Marge Schott got the last laugh.
It's true that our lives are often measured by our deaths. And Marge lived large.
How many people in our corner of the world would get such a tribute? No politicians or celebrities come to mind. Not the critics who ridiculed her smoking, drinking or insensitive remarks. Those small-minded enforcers of political correctness may rule in this world, but few will mourn their passing.
At Schott's visitation, friends, fans and complete strangers came in twos and threes under gray skies on a chilly March day to say goodbye.
Many came because she had done something that touched them personally. Maybe a hug or an autograph at a Reds game. Or maybe it was some small kindness that clashed with her cartoonish media image as a mean and lonely skinflint.
We all heard about her gifts to the zoo and other causes. Like many in Cincinnati, she often shared her blessings of wealth generously.
But there were other gifts that can't be calculated in dollar signs. She was an inspiration to women in the business world. She liked to leave her glassed-in box and sit with fans in the stands at baseball games, to mingle and yak with ordinary people.
After her death, the stories of her friendliness poured in to local talk shows and newspapers.
In a way, maybe her life was an experiment - to find out if people who have wealth, power and celebrity can still be "just folks.''
In some ways, the experiment failed. Her personal life was put under a microscope. Casual, careless remarks became national scandals. People who never met her felt entitled to say cruel things about her.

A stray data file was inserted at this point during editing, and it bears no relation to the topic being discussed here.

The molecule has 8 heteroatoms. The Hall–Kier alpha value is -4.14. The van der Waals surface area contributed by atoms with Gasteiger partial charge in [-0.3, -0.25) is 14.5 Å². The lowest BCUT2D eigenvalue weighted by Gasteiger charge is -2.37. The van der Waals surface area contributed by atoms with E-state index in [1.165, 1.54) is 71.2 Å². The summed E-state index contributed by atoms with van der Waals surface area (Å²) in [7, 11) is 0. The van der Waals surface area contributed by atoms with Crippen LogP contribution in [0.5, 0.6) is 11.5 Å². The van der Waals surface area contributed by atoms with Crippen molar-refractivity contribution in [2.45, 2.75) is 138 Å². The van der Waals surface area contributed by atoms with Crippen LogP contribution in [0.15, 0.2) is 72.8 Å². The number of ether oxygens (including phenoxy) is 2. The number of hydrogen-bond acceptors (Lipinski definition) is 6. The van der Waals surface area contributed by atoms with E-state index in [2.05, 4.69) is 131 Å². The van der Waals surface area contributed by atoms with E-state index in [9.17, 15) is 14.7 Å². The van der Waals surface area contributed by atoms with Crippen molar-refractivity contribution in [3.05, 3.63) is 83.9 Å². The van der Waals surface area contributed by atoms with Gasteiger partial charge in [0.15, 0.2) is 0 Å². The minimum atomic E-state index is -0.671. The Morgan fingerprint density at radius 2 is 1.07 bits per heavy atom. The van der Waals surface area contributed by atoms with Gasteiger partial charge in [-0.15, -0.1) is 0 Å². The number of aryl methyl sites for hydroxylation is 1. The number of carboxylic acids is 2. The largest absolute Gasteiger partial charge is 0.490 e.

One summer day while I sat at a Reds game with my family, she made her usual entrance a few rows away. And as she came down the aisle slowly, frail and showing her age, an older man's voice in the crowd yelled, "Here comes old hatchet face.''
What could make someone think it's OK to say that - besides too many beers? It must have hurt - but probably no more than the equally harsh abuse by sober pundits and Sports Illustrated. What is their excuse?
How many could withstand the intense spotlight of scrutiny that was focused on her? How many of the finger-shaking critics should serve a sentence in humiliating "sensitivity training?"
I don't defend Schott's remarks. But once upon a time, we would have defended her right to make them. Once upon a time, we didn't use the media like dogs in the Dark Ages, for bear baiting. Once upon a time, we didn't force people from earlier, different times to recant and repudiate their beliefs or be re-educated to the "correct" thinking of our oh-so-enlightened, sensitive times.
In spite of all the abuse she took, Schott still took her spot in Opening Day Parades, as often as age and health would allow.
In many ways, she wasn't just a Cincinnati personality - she was Cincinnati's personality. West-side frugality with big-check philanthropy; candid, blunt opinions, with a friendly innocence; a deep love of tradition, with impatience for change.
The experiment was a success. Marge Schott loved Cincinnati, and Cincinnati loved her back. She got the last laugh.
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